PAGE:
"To ridicule you have been"
Pages for a new History of Political Cartooning in Denmark
There is nothing like officiating the funeral of one's political adversaries, making certain that no one misses how they have just unmasked their actual intentions and as such this is the essence of what cartoon art can and does.
Augustforeningen (i.e. The August Society) consisted of a circle of landowners, titled and otherwise and businessmen, objecting to the 1864-war lost to Germany. So was the weekly Pjerrot; they differed however deeply on the question of popular rule. Who gets to have a say, should it be each man his voice or a rule based on how one was settled in life? A revision of the constitution was underway and a matter of intense debate at this time, when the vote was still reserved the free being defined as the economically independent male.
When Augustforeningen chose not to make a special occasion of Constitution Day in 1865, they seemed to have exposed their motif of existence as that of power and not of democracy. The unmasking had been of their own doing and as a consequence they were given a full page in Pjerrot.
|Infographic by Erik Petri of the mourners present, please click the photo for more details|
(the text is in Danish, for which we apologize)
Augustforeningen counted the prime minister among its members, who is recognizable here as the pig with the Elephant Order. The pages of Pjerrot and Folkets Nisse were full of pigs, parrots, monkeys and donkeys of a humanoid nature referring to this set of gentlemen, making for a continuous fable, as we have known them since Antiquity. All of them animals of the basest kind, although the crayfish was a crayfish by name (Krebs). He was a constant source of joy for the satirical weeklies for the violence of his temper, invariably constantly speaking his mind.
We have known fables since Antiquity... and yet Atena Farghadani has been imprisoned since January 2015 for drawing just that, in her case an allegory on the Iranian parliament banning the access to birth control. The two drawings complement each other as part of a grand tradition of our civilization transforming our contemporaries into moral tales beyond our day and age, in this case directed at the companionship of power.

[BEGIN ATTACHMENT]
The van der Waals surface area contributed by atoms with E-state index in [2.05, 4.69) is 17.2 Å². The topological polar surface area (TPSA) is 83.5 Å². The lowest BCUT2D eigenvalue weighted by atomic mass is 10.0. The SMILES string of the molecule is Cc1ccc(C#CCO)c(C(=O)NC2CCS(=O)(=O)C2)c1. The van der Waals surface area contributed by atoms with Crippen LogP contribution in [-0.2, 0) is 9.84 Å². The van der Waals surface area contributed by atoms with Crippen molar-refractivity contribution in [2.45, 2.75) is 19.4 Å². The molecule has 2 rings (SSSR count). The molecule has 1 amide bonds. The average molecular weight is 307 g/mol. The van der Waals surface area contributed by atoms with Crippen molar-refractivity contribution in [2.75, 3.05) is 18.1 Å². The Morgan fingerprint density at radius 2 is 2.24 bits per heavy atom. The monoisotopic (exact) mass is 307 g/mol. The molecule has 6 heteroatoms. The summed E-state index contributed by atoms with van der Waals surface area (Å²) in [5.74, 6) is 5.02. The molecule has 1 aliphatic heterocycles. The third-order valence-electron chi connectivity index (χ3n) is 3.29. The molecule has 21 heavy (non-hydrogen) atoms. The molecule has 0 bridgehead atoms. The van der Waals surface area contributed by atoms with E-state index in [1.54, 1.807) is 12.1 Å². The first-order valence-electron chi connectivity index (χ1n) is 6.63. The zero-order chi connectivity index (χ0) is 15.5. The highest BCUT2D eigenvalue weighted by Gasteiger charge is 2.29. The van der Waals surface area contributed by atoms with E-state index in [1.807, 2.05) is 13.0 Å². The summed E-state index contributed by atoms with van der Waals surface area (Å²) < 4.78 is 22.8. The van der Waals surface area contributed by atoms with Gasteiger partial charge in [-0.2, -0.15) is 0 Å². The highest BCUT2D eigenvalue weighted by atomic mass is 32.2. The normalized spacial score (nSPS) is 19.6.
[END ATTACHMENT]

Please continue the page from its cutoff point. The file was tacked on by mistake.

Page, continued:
|Photo from the Facebook-page Free Atena|
There were a handful of cases of libel at the time, none by way of drawing as far as we can see. The democracy was still new and the remembrance of how the last autocratic kings had used the claim of libel to exercise censorship was fresh in mind.
Contrary to the Iranian authorities, who clearly admits to the truth of monkeys doing as they are told along with goats with the lack of patriarchal beards, their Danish colleagues of 1865 found hardly any interest in admitting themselves the likes of a pig. Besides, only a few years ago a Danish MP actually took someone to court, who had called the MP a fool. The case fell apart, when the judge leaned forward addressing the defense:
"Tell me, we judges have been talking over lunch, what in your opinion you would call an MP, who wishes for a ruling stating that he is not a fool?"
Erik Petri and I are deeply grateful for the collectors of cartoon art making it possible for us to research the sources of cartooning so intensely.